The worst thing about book-style scrum are four hours long sprint planning meeting. I never met a developer who would enjoy quarreling for half a day about estimates even if the planning is gamified through application of planning poker. Planning twenty or more stories in a row is not only strenuous, but also very frustrating for programmers who are supposed to commit to their estimates without having access to their favorite search engine or an option to do some technical experiments. At Agile Slovenia 2013, Vasco Duarte presented a modification of scrum which discards estimation of individual stories and assumes each story to require one day of work. Such modification makes a lot of sense since the preferred size of stories in scrum is half a day to two days anyway. At the sprint planning meeting the main task is therefore just prioritization of stories which puts the product owner in the driving seat and forces the discussion away from implementation details and towards rationale for doing the individual stories.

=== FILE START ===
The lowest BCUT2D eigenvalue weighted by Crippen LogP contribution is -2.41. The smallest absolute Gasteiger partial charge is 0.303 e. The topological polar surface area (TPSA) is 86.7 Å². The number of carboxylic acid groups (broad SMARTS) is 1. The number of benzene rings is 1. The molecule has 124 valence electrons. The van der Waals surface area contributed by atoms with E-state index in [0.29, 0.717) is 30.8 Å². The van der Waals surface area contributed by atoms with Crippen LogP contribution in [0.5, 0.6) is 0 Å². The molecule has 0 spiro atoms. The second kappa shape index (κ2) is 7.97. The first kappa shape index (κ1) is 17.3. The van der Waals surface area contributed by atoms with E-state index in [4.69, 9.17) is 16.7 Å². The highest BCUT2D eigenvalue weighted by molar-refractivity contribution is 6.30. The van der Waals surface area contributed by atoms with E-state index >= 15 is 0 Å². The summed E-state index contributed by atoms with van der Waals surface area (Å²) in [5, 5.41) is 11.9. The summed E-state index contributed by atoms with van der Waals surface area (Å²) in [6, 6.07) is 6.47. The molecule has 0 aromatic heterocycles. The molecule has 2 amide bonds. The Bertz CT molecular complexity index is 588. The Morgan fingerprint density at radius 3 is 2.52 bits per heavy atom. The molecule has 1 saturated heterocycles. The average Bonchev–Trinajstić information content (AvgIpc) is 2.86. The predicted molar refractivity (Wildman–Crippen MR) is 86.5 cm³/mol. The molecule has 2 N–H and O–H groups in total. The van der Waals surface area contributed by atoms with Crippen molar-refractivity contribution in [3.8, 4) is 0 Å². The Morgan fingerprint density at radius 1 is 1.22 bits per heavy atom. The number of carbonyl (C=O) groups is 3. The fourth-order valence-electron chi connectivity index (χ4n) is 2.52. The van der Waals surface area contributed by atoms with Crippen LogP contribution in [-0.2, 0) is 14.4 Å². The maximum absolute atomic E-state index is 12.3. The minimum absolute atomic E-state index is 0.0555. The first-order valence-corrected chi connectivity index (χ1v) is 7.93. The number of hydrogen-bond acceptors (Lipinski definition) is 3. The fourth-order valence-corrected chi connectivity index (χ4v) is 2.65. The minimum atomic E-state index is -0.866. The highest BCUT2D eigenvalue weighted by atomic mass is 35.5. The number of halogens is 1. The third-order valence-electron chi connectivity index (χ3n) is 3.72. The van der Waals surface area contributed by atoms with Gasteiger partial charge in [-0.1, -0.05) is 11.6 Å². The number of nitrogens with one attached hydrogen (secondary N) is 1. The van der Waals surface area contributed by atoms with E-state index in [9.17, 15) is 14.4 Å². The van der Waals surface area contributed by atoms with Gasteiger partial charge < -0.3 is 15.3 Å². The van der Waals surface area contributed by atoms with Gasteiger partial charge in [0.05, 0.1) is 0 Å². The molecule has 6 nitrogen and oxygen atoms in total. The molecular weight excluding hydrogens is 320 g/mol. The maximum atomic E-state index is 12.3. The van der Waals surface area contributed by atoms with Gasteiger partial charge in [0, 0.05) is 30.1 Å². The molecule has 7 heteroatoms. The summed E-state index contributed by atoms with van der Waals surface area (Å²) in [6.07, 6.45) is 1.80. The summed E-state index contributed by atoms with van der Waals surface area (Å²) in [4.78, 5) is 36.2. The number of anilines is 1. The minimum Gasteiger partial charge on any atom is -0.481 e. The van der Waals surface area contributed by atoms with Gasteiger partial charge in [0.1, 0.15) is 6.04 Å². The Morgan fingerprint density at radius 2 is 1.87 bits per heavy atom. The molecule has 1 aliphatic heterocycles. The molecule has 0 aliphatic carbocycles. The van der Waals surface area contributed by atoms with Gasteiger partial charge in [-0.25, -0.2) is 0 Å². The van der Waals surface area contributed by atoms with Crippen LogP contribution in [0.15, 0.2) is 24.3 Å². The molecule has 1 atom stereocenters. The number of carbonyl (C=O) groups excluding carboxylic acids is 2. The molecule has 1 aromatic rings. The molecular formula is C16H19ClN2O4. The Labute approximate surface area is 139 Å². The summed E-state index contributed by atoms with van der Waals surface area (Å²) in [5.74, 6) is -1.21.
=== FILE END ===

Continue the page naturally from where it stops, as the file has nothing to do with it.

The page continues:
While appealing, I consider Vasco's proposal as too conservative and that we shouldn't even do implicit estimation hidden in a requirement to break features into one day long stories. The fundamental reasons why we cling on estimates are to catch deadlines and to track people productivity. I think there are better ways to achieve these goals that don't frustrate programmers by requiring them to do explicit estimates.